Here is a comparison of the distribution for our original systolic blood pressure variable and a log-transformation using the natural logarithm.

Remember: in statistics we use LOG or log to denote the natural logarithm although we may also still sometimes use LN or ln as well.

Here we can see that the distribution of the Natural Logarithm transformation of systolic blood pressure is much more symmetric than the original variable.

EXAMPLE: EFFECT OF LOG-TRANSFORM

Here we illustrate that if we had original systolic blood pressure values of from 100 to 200 equally spaced by 20 units, if we use the natural logarithm transformation, we would end up with new values as illustrated in the table with the corresponding differences.

The differences in the resulting log-transformed values range from 0.182 on the low end to 0.095 on the high end. The original equal differences of 20 units now range so that the last difference (0.095) is nearly half that of the first (0.182).

Thus the effect is that, when compared to the original systolic blood pressure scale, differences on the lower end are now given more emphasis than differences on the higher end.

It is always best if the chosen transformation is both statistically useful and practically meaningful. For example, if a value represents area or volume it can make sense to take the square root or cube root to get back to the original units of measurement (feet instead of square feet or cubic feet).

When transformations are not desired, we can consider the following alternatives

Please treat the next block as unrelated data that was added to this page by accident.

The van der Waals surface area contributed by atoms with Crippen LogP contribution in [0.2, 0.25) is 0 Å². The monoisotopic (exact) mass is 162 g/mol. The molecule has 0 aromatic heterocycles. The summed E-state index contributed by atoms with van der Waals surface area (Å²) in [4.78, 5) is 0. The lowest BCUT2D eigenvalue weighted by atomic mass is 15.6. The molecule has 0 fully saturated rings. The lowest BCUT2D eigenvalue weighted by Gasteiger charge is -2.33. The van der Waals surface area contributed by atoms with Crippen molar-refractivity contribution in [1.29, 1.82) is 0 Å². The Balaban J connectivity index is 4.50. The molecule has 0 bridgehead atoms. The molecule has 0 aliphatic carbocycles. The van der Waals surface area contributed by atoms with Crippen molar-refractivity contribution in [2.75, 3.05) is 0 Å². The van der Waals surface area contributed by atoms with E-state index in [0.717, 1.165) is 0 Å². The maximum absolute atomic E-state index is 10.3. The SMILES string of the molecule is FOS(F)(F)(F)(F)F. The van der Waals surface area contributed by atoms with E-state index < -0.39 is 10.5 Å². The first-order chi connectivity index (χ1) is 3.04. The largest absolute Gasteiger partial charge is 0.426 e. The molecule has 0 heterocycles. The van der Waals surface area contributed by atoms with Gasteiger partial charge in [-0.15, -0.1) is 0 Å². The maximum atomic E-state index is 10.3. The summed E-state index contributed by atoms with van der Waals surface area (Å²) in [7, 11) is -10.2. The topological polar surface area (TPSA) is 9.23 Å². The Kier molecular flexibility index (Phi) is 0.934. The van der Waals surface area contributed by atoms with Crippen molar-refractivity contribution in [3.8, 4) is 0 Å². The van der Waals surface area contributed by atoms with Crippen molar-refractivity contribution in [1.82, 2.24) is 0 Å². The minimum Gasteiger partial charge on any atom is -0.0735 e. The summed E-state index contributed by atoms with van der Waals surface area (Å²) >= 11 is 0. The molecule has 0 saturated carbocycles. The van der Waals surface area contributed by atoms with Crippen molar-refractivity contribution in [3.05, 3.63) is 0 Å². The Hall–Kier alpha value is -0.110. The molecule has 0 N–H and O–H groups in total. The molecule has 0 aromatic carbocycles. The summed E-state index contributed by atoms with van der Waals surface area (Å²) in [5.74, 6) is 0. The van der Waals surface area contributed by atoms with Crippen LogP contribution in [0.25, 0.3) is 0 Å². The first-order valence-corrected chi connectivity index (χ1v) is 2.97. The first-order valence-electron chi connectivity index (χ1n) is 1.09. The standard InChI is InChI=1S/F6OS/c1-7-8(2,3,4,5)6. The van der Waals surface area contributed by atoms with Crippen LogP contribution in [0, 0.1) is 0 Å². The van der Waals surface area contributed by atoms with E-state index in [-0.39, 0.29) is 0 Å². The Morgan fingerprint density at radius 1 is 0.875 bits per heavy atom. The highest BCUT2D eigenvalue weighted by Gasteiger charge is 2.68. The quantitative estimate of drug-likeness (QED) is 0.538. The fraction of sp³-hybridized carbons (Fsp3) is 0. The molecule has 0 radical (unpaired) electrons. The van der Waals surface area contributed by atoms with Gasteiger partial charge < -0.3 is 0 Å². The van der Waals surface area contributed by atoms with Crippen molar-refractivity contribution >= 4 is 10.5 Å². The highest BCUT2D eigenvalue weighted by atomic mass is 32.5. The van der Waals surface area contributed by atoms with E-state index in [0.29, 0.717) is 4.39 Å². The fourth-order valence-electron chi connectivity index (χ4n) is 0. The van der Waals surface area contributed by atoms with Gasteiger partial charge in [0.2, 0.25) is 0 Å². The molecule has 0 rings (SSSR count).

• Instead of linear model, use generalized linear model
• Use non-parametric methods (e.g., Wilcoxon rank-sum test)
• Rely on the robustness of normality based techniques (when you have large enough sample size)

Now let’s look at one final example where we will completely summarize one quantiative variable.

EXAMPLE: NHANES DATA – One Quantitative Variable

• Dataset: nhanes.sas7bdat – To use the dataset, save the file into the folder on your computer which is associated with a SAS library. Once you do this, open SAS and you should be able to immediately access the file using that library and the file name.
• SAS Code and Output: Unit1-OneQuntitative.pdf
• SAS Code for Formats: Unit1-NHANES-Formats.pdf

LEARN BY DOING

Answer the following using the output provided above for this example.

• Summarize the distribution of body mass index using information from both numeric summaries and graphical displays.
• What is the effect of the log-transformation on the distribution of body mass index?
• Consider the QQ-plots for the remaining variables (including the three transformations of systolic blood pressure which are LOG(SBP) = LOGSBP, 1/SBP – SBP_INV, and SBP squared = SBP_SQ).
• List any variables whose distributions are reasonably normal.
• List any variables whose distributions are light-tailed.
• List any variables whose distributions are heavy-tailed.
• List any variables whose distributions are skewed right.

Summary

In this section we reviewed exploratory data analysis methods for one variable.

• For categorical variables, we primarily use a frequency table with percentages.
• For quantitative variables, we need to obtain a variety of numeric measures and graphical displays in order to address the main aspects of the distribution (Shape, Center, Spread, and Outliers) such as
• mean, median, range, IQR, standard deviation, Q1, Q3, min, Max
• histograms, boxplots, and QQ-plots.

We also introduced the concept of transformations for a quantitative variable and presented some examples of log-transformed variables.